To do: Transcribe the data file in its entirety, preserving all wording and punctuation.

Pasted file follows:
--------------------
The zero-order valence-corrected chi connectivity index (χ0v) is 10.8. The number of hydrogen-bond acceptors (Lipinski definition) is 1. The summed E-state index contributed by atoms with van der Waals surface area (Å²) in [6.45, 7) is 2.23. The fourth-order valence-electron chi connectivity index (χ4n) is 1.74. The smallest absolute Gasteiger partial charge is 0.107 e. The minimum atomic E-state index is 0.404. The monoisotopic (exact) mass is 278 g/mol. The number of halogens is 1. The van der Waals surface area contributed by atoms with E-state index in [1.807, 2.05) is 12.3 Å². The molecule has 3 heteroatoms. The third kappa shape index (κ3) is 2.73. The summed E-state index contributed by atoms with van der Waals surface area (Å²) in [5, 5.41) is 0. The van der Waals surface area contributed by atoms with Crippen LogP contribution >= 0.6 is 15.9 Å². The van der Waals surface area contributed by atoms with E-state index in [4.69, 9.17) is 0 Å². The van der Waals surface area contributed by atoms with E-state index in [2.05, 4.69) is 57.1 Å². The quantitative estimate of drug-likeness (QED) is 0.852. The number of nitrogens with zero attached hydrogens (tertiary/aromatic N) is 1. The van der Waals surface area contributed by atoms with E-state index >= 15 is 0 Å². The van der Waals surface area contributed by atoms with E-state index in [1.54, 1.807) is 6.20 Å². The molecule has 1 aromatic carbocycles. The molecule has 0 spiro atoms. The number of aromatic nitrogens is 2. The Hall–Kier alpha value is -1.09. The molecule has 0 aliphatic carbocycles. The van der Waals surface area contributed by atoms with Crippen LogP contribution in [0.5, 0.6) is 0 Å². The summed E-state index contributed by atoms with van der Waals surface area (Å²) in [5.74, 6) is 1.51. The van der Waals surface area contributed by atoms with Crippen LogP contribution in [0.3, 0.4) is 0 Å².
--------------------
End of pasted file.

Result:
The zero-order valence-corrected chi connectivity index (χ0v) is 10.8. The number of hydrogen-bond acceptors (Lipinski definition) is 1. The summed E-state index contributed by atoms with van der Waals surface area (Å²) in [6.45, 7) is 2.23. The fourth-order valence-electron chi connectivity index (χ4n) is 1.74. The smallest absolute Gasteiger partial charge is 0.107 e. The minimum atomic E-state index is 0.404. The monoisotopic (exact) mass is 278 g/mol. The number of halogens is 1. The van der Waals surface area contributed by atoms with E-state index in [1.807, 2.05) is 12.3 Å². The molecule has 3 heteroatoms. The third kappa shape index (κ3) is 2.73. The summed E-state index contributed by atoms with van der Waals surface area (Å²) in [5, 5.41) is 0. The van der Waals surface area contributed by atoms with Crippen LogP contribution >= 0.6 is 15.9 Å². The van der Waals surface area contributed by atoms with E-state index in [4.69, 9.17) is 0 Å². The van der Waals surface area contributed by atoms with E-state index in [2.05, 4.69) is 57.1 Å². The quantitative estimate of drug-likeness (QED) is 0.852. The number of nitrogens with zero attached hydrogens (tertiary/aromatic N) is 1. The van der Waals surface area contributed by atoms with E-state index >= 15 is 0 Å². The van der Waals surface area contributed by atoms with E-state index in [1.54, 1.807) is 6.20 Å². The molecule has 1 aromatic carbocycles. The molecule has 0 spiro atoms. The number of aromatic nitrogens is 2. The Hall–Kier alpha value is -1.09. The molecule has 0 aliphatic carbocycles. The van der Waals surface area contributed by atoms with Crippen LogP contribution in [0.5, 0.6) is 0 Å². The summed E-state index contributed by atoms with van der Waals surface area (Å²) in [5.74, 6) is 1.51. The van der Waals surface area contributed by atoms with Crippen LogP contribution in [0.3, 0.4) is 0 Å².